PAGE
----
Minds We Meet—Kristina Anderson

Kristina Anderson, a full-time flight attendant, is currently enrolled in the Human Resources and Labour Relations program at Athabasca University from her home in Calgary.  She was kind enough to wing a few answers to our interview of her for The Voice Magazine.

Can you give us a little bit of background information about yourself? Who are you? Where do you live, where do you come from?

My name is Kristina Andersen and for the past twenty-seven years I have lived in Calgary.  I was born in Toronto but have lived most of my life in Alberta.  I attended eleven schools in seven towns, the last being St.  Mary’s in Taber, Alberta.  I am a single mom and a full-time flight attendant.

What program are you in? Do you like your program?

I am currently enrolled in the Human Resources and Labour Relations program and I am enjoying the courses I am working through.

Describe the path that led you to AU.  What was it that made you realize you wanted to go back to school, and what pushed you into the program you’ve signed up for?

​I enjoy learning.  I try to always have something new on the go, something I haven’t read about or thought of doing.  Years ago, after spending hours chatting about World War II battles, planes and politics, a pilot I was working with asked how I could do my flight attendant job without becoming bored.  I told him that I always had something going on outside of the aircraft.  I always had something new I was learning, even though it was unstructured and (possibly) only interesting to me.  I decided to do something more formal and, after having worked in the airline business for so many years, to try something that would allow me to combine my experience with people, planes, and problem solving.  Human resources and Labour relations seemed like a good fit.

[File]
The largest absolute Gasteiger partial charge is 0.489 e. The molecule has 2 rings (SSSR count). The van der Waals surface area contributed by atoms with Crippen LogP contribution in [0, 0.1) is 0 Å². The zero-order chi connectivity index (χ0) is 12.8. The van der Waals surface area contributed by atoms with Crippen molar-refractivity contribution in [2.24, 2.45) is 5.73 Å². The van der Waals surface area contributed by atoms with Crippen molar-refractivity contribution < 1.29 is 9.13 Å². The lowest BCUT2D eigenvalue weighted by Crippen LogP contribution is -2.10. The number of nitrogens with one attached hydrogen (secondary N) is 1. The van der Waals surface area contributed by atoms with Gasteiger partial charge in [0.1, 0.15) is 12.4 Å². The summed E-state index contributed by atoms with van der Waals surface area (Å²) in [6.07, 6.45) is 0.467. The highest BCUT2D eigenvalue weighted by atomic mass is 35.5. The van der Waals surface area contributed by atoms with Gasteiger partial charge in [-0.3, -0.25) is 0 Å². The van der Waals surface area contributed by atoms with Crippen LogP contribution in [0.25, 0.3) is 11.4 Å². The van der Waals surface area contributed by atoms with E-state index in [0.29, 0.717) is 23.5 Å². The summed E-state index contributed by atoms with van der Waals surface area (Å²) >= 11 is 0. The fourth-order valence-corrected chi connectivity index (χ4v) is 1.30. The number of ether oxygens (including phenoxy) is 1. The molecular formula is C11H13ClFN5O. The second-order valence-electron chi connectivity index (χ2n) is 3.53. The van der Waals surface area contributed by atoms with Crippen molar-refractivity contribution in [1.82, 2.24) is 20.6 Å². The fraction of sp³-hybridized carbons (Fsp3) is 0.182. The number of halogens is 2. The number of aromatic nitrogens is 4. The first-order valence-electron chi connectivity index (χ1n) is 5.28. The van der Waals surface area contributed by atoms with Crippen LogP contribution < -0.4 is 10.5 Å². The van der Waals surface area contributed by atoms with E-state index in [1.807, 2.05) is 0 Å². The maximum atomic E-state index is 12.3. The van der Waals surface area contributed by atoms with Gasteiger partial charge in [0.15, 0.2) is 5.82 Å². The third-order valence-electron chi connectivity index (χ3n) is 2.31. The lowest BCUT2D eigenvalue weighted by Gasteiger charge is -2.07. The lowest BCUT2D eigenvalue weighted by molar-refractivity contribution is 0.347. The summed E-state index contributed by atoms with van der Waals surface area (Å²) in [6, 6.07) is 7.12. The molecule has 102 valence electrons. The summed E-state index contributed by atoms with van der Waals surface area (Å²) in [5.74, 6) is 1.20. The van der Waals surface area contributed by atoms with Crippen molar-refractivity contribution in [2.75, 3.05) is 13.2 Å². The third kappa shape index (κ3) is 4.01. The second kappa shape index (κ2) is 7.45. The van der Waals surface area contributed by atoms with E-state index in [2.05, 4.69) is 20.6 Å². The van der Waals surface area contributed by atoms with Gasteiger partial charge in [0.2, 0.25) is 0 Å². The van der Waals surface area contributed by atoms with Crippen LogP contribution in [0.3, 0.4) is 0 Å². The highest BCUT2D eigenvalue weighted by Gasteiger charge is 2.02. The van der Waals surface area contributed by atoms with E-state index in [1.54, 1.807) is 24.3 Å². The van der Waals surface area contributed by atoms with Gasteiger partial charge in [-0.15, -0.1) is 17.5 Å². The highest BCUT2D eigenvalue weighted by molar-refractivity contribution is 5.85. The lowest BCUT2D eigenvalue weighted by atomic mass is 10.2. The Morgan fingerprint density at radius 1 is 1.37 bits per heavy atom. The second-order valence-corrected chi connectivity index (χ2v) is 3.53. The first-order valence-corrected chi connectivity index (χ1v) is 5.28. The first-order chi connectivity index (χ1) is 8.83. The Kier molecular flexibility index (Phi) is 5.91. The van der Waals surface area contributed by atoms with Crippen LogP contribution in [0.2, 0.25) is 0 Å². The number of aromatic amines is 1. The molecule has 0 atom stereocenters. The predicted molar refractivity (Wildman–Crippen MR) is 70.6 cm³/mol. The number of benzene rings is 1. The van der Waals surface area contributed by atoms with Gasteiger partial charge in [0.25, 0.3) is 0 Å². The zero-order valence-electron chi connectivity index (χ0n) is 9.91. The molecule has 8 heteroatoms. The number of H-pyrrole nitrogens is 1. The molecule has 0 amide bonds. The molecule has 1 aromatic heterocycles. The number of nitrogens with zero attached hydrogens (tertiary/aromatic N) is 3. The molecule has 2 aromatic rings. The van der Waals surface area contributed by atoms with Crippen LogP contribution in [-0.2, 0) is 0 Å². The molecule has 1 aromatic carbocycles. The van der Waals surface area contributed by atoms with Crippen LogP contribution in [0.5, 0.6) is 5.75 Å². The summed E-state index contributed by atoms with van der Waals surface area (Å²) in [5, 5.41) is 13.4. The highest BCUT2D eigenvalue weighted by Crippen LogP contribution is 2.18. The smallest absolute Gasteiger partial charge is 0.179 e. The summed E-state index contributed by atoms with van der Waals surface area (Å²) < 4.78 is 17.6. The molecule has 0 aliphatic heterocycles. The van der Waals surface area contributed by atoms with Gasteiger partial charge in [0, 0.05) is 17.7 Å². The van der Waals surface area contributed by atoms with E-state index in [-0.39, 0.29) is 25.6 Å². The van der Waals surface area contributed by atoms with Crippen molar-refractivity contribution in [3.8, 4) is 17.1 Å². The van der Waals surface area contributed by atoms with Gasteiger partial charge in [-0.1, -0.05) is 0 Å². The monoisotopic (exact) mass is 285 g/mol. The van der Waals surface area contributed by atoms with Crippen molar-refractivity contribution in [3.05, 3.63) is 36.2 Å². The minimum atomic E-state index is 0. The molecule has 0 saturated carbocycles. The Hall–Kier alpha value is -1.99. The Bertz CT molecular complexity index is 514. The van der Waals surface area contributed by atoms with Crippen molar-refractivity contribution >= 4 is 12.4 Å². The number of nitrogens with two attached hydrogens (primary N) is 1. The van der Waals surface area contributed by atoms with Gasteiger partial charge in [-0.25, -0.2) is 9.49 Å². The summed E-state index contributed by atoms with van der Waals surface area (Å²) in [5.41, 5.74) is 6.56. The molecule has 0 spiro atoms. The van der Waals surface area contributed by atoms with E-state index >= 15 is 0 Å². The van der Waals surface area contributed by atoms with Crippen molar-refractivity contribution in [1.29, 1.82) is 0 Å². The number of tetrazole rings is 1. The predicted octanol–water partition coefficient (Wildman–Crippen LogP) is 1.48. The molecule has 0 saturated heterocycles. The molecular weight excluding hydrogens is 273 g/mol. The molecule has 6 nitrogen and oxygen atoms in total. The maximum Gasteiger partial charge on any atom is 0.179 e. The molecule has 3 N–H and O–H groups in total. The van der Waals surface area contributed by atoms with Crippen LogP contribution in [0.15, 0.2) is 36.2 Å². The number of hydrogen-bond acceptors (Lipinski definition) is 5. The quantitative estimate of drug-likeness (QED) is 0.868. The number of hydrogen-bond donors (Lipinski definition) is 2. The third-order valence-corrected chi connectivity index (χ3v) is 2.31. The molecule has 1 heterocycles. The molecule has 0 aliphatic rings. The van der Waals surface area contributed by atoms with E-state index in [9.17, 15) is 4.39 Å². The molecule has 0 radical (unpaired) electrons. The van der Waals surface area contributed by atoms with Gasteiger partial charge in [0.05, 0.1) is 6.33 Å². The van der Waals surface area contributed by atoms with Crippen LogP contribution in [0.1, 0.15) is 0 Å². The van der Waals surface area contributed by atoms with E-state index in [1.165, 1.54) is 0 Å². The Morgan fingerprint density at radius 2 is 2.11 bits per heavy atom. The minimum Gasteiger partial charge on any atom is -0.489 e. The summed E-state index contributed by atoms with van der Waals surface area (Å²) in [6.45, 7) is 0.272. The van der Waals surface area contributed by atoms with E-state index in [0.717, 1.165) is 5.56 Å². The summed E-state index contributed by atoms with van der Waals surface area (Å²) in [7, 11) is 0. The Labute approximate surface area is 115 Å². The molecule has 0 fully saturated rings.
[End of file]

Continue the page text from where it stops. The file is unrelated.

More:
Any advice for people who are on the fence about going back to school?

For people who are on the fence about going back to school I would say: what is holding you back? Do you like where you are? Do you enjoy your job? Is there something better out there for you? Think about what you can achieve and be positive! Like Jan Levingston-Gould from The Office says, “There are always a million reasons not to do something.” Get organized, make a schedule and do it.

What do you do like to do when you’re not studying? Any hobbies?

When I am not studying or working, I like to read, go play at the park with my son, wander around Fish Creek Park and Canmore.

What are your plans for this education once you finish? What would be your dream job?

My dream job would be as Apple’s director of human resources (in London).  Realistically, I would like to stay in aviation, but in a Human Resources role.

Who in your life had the greatest influence on your desire to learn?

Probably my dad.  He loved learning new things and never thought you were too old to do so.

Describe your experience with online learning so far.  What do you like? Dislike? Why?